Knights Send $425,000 In Medical Supplies To Armenia


By Tom Vartabedian

NORTH ANDOVER, Mass. — Medical equipment valued at $425,000 should go a long way toward helping residents at the Miasnikyan Regional Health Care Center in the Armavir District of Armenia as well as the Yerevan Central Oncology Hospital.

Sponsoring the project were members of Ararat Lodge, Knights of Vartan, in Cambridge through the International Medical Equipment Collaborative (IMEC), a humanitarian group designed to upgrade impoverished hospitals and medical centers throughout the world.

This marked the seventh shipment in as many years bound for Armenia, totaling nearly $3 million in outside contributions.

The latest freight consisted of surgical supplies, office equipment, an entire conference room, complete optical setup, patient room suites, a medical library and physical therapy equipment.

Another pallet of anesthesiology equipment was sent to Berd to assist a polyclinic in that village.

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Providing support for the project were the United Armenian Fund and the Armenian Genocide Commemorative Committee of Merrimack Valley. Transportation alone runs about $10,000, most of which was subsidized by the Knights. As for the equipment, nearly all is donated by businesses and corporations throughout the country.
Coordinating the project was Jack Medzorian, who makes annual trips to Armenia in an effort to meet and address the needs, particularly with schools and hospitals. He is seeing the good that’s being done.

“Having visited these hospitals and clinics, I’ve seen first-hand their lack of basic equipment and supplies, especially in the villages which seem to be neglected,” said Medzorian. “We’re encouraging the population to stay in these villages and not move to the bigger cities.”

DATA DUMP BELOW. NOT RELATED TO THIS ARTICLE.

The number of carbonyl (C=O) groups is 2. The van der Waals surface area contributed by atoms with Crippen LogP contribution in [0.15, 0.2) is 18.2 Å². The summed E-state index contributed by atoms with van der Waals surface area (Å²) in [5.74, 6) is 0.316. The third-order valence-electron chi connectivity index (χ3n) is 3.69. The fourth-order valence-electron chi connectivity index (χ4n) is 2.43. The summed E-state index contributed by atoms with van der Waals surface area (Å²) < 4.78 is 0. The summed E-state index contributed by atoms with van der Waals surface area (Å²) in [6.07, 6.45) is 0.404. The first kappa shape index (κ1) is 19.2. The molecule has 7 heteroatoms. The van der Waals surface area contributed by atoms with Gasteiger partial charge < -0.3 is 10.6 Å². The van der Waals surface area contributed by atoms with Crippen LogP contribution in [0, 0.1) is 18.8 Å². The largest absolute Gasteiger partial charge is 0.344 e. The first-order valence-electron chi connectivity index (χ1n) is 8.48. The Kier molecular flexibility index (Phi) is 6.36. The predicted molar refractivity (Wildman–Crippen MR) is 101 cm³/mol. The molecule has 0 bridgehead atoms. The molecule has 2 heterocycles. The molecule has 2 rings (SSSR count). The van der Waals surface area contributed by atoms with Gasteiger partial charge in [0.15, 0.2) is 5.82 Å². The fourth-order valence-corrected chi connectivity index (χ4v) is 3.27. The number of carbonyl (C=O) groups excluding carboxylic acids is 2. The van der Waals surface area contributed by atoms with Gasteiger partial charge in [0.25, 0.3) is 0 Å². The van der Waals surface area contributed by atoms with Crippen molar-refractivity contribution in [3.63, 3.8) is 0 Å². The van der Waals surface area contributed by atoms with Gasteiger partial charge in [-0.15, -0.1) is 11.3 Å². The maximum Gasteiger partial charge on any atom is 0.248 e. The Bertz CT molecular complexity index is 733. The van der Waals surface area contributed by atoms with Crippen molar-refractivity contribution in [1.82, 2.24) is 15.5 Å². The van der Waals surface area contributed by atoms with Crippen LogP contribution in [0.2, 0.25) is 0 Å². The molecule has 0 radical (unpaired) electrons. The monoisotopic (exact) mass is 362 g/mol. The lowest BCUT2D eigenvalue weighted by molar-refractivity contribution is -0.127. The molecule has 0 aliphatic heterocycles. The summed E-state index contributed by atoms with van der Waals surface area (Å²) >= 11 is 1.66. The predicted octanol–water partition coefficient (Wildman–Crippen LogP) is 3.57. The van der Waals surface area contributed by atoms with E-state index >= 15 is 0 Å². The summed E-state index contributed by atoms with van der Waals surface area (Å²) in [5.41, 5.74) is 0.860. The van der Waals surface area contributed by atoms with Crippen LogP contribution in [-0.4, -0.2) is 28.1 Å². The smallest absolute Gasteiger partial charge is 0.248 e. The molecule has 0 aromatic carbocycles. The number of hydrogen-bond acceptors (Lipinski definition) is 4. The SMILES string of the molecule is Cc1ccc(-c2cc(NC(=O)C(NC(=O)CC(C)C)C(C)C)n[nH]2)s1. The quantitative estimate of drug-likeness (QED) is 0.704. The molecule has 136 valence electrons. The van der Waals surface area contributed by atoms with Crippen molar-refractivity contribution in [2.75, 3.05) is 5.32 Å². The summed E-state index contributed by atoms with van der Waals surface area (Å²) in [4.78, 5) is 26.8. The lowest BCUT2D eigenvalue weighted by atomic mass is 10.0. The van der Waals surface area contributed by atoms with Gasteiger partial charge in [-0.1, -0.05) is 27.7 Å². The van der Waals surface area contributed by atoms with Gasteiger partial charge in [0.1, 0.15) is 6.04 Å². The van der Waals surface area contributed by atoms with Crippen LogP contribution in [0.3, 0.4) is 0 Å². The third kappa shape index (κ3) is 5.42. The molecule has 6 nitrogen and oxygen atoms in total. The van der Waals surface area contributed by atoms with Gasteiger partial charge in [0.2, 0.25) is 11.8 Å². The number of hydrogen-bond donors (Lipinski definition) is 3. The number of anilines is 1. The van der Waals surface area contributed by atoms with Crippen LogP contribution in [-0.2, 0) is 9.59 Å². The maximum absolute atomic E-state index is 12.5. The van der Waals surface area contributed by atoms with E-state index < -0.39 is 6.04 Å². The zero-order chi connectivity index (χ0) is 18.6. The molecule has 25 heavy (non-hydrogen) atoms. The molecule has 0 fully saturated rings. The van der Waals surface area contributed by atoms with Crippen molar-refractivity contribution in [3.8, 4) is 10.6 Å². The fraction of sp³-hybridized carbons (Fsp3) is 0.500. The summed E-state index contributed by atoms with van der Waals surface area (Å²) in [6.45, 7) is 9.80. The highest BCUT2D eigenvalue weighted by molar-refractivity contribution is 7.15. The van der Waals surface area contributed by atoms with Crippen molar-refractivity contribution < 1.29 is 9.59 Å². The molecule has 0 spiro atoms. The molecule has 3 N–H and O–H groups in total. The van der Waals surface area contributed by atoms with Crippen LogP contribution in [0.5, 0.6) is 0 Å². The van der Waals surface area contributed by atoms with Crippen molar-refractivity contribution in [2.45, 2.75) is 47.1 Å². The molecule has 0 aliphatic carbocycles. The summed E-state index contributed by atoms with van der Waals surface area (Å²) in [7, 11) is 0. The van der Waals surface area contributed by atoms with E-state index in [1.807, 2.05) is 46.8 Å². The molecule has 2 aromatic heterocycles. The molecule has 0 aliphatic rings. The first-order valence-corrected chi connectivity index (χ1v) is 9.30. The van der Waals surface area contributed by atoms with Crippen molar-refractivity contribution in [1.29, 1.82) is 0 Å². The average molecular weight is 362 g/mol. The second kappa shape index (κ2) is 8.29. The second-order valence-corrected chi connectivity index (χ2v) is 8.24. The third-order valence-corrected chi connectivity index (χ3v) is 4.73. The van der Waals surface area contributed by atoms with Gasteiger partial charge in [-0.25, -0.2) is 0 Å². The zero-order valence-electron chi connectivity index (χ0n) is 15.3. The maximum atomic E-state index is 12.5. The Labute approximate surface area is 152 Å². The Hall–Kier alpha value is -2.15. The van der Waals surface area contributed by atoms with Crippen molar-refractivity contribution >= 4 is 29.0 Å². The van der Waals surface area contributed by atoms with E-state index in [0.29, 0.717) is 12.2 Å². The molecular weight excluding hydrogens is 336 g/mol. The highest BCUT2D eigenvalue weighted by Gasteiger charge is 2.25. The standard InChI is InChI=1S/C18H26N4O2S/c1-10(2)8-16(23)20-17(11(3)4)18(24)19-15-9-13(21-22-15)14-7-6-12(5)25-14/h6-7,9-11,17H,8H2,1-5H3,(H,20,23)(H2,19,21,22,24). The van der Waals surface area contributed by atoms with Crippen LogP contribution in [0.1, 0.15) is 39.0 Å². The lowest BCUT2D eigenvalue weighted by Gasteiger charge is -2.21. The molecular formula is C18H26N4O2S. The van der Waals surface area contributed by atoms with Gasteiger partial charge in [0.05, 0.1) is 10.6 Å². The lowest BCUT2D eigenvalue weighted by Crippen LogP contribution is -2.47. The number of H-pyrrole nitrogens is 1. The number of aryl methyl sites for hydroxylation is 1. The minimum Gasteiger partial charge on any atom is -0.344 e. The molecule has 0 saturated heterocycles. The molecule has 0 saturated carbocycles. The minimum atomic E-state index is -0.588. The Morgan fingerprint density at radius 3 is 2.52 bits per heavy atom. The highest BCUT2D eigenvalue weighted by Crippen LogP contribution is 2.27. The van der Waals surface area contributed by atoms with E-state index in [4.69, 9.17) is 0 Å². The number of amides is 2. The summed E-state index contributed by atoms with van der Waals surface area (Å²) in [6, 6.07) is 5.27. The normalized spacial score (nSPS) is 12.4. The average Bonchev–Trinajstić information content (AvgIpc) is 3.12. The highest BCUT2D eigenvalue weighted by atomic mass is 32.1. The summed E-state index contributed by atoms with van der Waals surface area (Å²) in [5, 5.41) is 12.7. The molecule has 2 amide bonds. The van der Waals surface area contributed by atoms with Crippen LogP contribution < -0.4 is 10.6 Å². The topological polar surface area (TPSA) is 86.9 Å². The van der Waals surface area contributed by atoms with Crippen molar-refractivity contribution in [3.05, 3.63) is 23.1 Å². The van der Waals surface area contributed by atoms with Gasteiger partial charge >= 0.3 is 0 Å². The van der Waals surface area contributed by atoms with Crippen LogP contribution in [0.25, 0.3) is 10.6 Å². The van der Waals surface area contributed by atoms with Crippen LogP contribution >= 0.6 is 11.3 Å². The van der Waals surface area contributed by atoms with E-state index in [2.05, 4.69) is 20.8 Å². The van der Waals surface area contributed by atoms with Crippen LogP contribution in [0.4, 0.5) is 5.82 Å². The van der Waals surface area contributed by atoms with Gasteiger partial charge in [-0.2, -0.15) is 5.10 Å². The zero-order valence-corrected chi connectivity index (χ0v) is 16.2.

Twenty years ago when Medzorian visited Berd just before the Azeri war, it was a vibrant community with 12,000 residents. Since then, the population has been halved with no economic opportunities and an 80-percent unemployment rate.

“These people are virtually deprived of proper basic medical care because of poor facilities and supplies,” he says. “Most of my contacts aren’t with patients but with service providers and they’re so grateful at any assistance received. What we send is safe, updated equipment. They consider it a treasure.”

According to volunteer Albert S. Movsesian, IMEC has taken a big interest in Armenia because of the need.
“We have people who go back and forth to monitor the equipment and see that t’s being used properly,” he brought out. “The suburban areas in Armenia need so much help. We’re providing valuable assistance to that country. It’s all about people helping people.”

On this day, Medzorian and Movsesian were joined by three other volunteers: Varujan Masrof, Albert Tsaturyan and Mardiros Aurelian, another benefactor.  The group held hands in prayer as the last pallet was loaded onto a truck. IMEC is a faith-based organization which occupies some 200,000 square feet inside the former Lucent Technologies building, once Western Electric Co.